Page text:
Fingerprint encrypted cards: What’s the big deal and how will it affect you?

Fingerprint encrypted card

If you’ve ever used your fingerprint to unlock your phone or get access to your office then you’ve used “biometric authentication”. Biometric authentication is a way of using a person’s unique biological characteristics to verify that they are who they say they are. In this case – a fingerprint.

The reason companies like Apple and Samsung introduced fingerprint authentication into their mobile products is because it makes the users’ experience faster and more seamless. It’s a touch or a push of the home button – no PIN, password or fancy swipe patterns are required (other than as a backup). Similarly, office buildings and co-working spaces have started implementing fingerprint authentication. This makes it easier, quicker and safer for people to enter a building or office. No more scrambling to find your misplaced access card or tag in your pocket, handbag or briefcase.

This technology has moved into the card payment space. Mastercard recently unveiled their ‘next generation biometric card’ – known more simply as a fingerprint encrypted card.

How will the fingerprint encrypted card work?

The card will be the same as any current credit or debit card. The only difference is that it will have a fingerprint sensor embedded in it that is registered to the card holder.

Essentially, the fingerprint encryption will eliminate the need for a PIN entry. The customer will insert their chip card whilst holding their thumb on the embedded sensor and voila – the transaction is processed without the card ever leaving the customer’s hand.

Surely, a change this big is going to be costly and time consuming for the payments and banking industry? Having to register everyone’s fingerprint, issue new cards, and educate businesses and staff will be a long process. So how do the benefits outweigh the costs? Why is this still a worthwhile change?

Benefits of fingerprint encrypted cards

Expected decrease in fraud

The latest report from eNCA stated that losses due to card fraud cost South African consumers R700 million each year. 46% of this is attributed to lost or stolen cards, and 32% is due to counterfeit or copied cards.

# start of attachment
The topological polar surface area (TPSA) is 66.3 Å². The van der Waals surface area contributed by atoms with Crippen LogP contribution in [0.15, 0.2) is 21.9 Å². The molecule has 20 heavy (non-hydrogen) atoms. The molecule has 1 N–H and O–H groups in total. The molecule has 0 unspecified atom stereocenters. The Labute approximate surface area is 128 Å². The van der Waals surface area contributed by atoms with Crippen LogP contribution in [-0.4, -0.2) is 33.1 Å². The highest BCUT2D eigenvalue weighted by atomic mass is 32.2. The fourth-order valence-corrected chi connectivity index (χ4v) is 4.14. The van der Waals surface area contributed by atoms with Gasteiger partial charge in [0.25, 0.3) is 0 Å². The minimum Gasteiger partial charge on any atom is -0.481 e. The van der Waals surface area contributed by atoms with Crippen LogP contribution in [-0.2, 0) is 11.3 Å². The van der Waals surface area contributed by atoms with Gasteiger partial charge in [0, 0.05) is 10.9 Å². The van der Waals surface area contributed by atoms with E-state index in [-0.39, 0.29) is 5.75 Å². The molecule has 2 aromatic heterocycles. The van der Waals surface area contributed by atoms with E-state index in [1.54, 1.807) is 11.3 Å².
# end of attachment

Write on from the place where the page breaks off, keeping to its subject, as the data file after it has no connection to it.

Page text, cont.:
A dramatic decrease in these statistics is anticipated with the introduction of fingerprint encrypted cards, as it would render the cards useless to thieves. Specific predictions on what the exact impact will be have not been released by Mastercard yet.

Improved experience for both consumers and sellers

Many security add-ons in the payment space might help to protect consumers, but they could also hamper the user experience. Think of 3D secure for online payments when you have to leave your computer to look for your phone that has the one time pin. Even having to add in your PIN instead of just swiping your card requires additional time.

“The customer is at the centre of this new innovation.  Fingerprint encrypted cards have not been designed to only make things more secure, but rather to make things simpler while making them secure.  This is the sort of innovation that excites us.” – Lungisa Matshoba, Yoco CTO

Biometric authentication will mean retailers can serve more customers at a faster rate (unless someone forgets their fingerprint.)

South African trials and launch

South Africa is the first market to test this new technology and two trials are underway with Pick ‘n Pay and Absa.

“The choice of South Africa for this critical pilot is a strong validation of how important South Africa’s role is in the global fintech space.” – Lungisa Matshoba, Yoco CTO.

Mastercard plans to launch a full rollout by the end of this year. Getting your hands on one of these cards will, however, depend on which bank you’re with and what their processes will be.

What does this mean for business owners?

Business owners will be able to enjoy faster moving queues, happier customers and a reduced chargeback risk. To learn more about what chargebacks are and how to protect your business from fraud, read this article.

The best news about this new technology is that business owners will get the additional security and benefits without having to cough up more money for extra hardware or software. The fingerprint encrypted cards will work on all Yoco card readers and our point of sale software. Mastercard has also hinted that a future card will include contactless technology (NFC). This will work with the Yoco Wireless PRO card reader.

The main thing business owners will need to take responsibility for is educating the staff who accept payments on behalf of the business. They should be prepared to ask customers what card they have to ensure they do not take the card away from the customer but rather hand over the card machine or Yoco card reader.

Watch the video below to find out more and see the new fingerprint encrypted cards in action.

Image and video credit: Engadget

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